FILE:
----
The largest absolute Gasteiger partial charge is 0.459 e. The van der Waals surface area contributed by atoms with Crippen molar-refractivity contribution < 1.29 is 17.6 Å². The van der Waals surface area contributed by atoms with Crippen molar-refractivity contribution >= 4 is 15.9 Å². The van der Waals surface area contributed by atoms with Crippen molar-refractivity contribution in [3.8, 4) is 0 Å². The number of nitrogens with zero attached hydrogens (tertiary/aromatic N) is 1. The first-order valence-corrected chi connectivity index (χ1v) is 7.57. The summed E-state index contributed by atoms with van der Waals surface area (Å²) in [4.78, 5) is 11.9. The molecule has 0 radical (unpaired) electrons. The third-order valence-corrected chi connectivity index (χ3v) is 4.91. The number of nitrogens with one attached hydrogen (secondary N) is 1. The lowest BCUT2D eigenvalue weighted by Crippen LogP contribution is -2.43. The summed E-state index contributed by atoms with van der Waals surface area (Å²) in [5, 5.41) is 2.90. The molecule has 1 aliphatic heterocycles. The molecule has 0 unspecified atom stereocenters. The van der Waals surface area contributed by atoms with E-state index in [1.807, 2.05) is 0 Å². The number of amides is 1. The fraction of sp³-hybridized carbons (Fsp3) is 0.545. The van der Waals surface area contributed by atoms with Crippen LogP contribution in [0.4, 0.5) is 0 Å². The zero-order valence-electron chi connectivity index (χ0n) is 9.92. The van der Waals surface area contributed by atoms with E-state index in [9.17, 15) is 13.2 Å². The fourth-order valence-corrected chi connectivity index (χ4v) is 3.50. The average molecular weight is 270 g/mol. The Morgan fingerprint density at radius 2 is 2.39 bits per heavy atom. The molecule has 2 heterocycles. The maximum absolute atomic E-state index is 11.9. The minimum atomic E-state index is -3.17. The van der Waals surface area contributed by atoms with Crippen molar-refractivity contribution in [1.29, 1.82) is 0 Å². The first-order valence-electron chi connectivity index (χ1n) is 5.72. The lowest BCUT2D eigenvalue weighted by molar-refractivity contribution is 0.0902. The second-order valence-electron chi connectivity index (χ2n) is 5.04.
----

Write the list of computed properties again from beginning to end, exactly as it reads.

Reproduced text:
The largest absolute Gasteiger partial charge is 0.459 e. The van der Waals surface area contributed by atoms with Crippen molar-refractivity contribution < 1.29 is 17.6 Å². The van der Waals surface area contributed by atoms with Crippen molar-refractivity contribution >= 4 is 15.9 Å². The van der Waals surface area contributed by atoms with Crippen molar-refractivity contribution in [3.8, 4) is 0 Å². The number of nitrogens with zero attached hydrogens (tertiary/aromatic N) is 1. The first-order valence-corrected chi connectivity index (χ1v) is 7.57. The summed E-state index contributed by atoms with van der Waals surface area (Å²) in [4.78, 5) is 11.9. The molecule has 0 radical (unpaired) electrons. The third-order valence-corrected chi connectivity index (χ3v) is 4.91. The number of nitrogens with one attached hydrogen (secondary N) is 1. The lowest BCUT2D eigenvalue weighted by Crippen LogP contribution is -2.43. The summed E-state index contributed by atoms with van der Waals surface area (Å²) in [5, 5.41) is 2.90. The molecule has 1 aliphatic heterocycles. The molecule has 0 unspecified atom stereocenters. The van der Waals surface area contributed by atoms with E-state index in [1.807, 2.05) is 0 Å². The number of amides is 1. The fraction of sp³-hybridized carbons (Fsp3) is 0.545. The van der Waals surface area contributed by atoms with Crippen LogP contribution in [0.4, 0.5) is 0 Å². The zero-order valence-electron chi connectivity index (χ0n) is 9.92. The van der Waals surface area contributed by atoms with E-state index in [9.17, 15) is 13.2 Å². The fourth-order valence-corrected chi connectivity index (χ4v) is 3.50. The average molecular weight is 270 g/mol. The Morgan fingerprint density at radius 2 is 2.39 bits per heavy atom. The molecule has 2 heterocycles. The maximum absolute atomic E-state index is 11.9. The minimum atomic E-state index is -3.17. The van der Waals surface area contributed by atoms with Crippen molar-refractivity contribution in [1.29, 1.82) is 0 Å². The first-order valence-electron chi connectivity index (χ1n) is 5.72. The lowest BCUT2D eigenvalue weighted by molar-refractivity contribution is 0.0902. The second-order valence-electron chi connectivity index (χ2n) is 5.04.